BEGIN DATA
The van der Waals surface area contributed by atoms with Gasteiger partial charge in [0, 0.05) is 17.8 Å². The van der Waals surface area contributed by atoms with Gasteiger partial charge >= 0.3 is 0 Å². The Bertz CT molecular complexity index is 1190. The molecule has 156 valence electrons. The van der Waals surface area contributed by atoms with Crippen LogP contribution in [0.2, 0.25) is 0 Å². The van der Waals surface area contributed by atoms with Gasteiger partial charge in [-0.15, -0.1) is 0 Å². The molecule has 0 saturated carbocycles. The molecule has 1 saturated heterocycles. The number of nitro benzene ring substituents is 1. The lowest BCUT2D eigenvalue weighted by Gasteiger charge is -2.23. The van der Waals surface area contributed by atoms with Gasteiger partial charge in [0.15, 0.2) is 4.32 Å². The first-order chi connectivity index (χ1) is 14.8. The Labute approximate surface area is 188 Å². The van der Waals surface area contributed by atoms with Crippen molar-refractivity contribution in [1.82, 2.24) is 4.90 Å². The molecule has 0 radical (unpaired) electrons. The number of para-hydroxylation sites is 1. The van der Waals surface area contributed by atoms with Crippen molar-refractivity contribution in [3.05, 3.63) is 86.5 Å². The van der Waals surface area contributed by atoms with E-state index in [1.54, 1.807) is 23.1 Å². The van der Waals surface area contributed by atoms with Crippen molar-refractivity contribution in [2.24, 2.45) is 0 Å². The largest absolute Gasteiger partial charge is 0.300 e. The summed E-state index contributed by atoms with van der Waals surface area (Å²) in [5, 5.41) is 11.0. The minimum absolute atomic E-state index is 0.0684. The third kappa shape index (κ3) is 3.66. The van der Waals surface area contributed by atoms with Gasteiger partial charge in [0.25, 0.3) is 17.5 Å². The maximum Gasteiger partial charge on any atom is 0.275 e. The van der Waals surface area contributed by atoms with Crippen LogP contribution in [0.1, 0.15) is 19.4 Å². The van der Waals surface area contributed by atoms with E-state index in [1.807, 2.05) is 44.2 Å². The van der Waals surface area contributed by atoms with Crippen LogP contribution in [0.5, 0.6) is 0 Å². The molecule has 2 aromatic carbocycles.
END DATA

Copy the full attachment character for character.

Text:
The van der Waals surface area contributed by atoms with Gasteiger partial charge in [0, 0.05) is 17.8 Å². The van der Waals surface area contributed by atoms with Gasteiger partial charge >= 0.3 is 0 Å². The Bertz CT molecular complexity index is 1190. The molecule has 156 valence electrons. The van der Waals surface area contributed by atoms with Crippen LogP contribution in [0.2, 0.25) is 0 Å². The van der Waals surface area contributed by atoms with Gasteiger partial charge in [-0.15, -0.1) is 0 Å². The molecule has 0 saturated carbocycles. The molecule has 1 saturated heterocycles. The number of nitro benzene ring substituents is 1. The lowest BCUT2D eigenvalue weighted by Gasteiger charge is -2.23. The van der Waals surface area contributed by atoms with Gasteiger partial charge in [0.15, 0.2) is 4.32 Å². The first-order chi connectivity index (χ1) is 14.8. The Labute approximate surface area is 188 Å². The van der Waals surface area contributed by atoms with Crippen molar-refractivity contribution in [1.82, 2.24) is 4.90 Å². The molecule has 0 radical (unpaired) electrons. The number of para-hydroxylation sites is 1. The van der Waals surface area contributed by atoms with Crippen molar-refractivity contribution in [3.05, 3.63) is 86.5 Å². The van der Waals surface area contributed by atoms with E-state index in [1.54, 1.807) is 23.1 Å². The van der Waals surface area contributed by atoms with Crippen molar-refractivity contribution in [2.24, 2.45) is 0 Å². The largest absolute Gasteiger partial charge is 0.300 e. The summed E-state index contributed by atoms with van der Waals surface area (Å²) in [5, 5.41) is 11.0. The minimum absolute atomic E-state index is 0.0684. The third kappa shape index (κ3) is 3.66. The van der Waals surface area contributed by atoms with Gasteiger partial charge in [0.25, 0.3) is 17.5 Å². The maximum Gasteiger partial charge on any atom is 0.275 e. The van der Waals surface area contributed by atoms with Crippen LogP contribution in [0.1, 0.15) is 19.4 Å². The van der Waals surface area contributed by atoms with E-state index in [1.807, 2.05) is 44.2 Å². The van der Waals surface area contributed by atoms with Crippen LogP contribution in [0.5, 0.6) is 0 Å². The molecule has 2 aromatic carbocycles.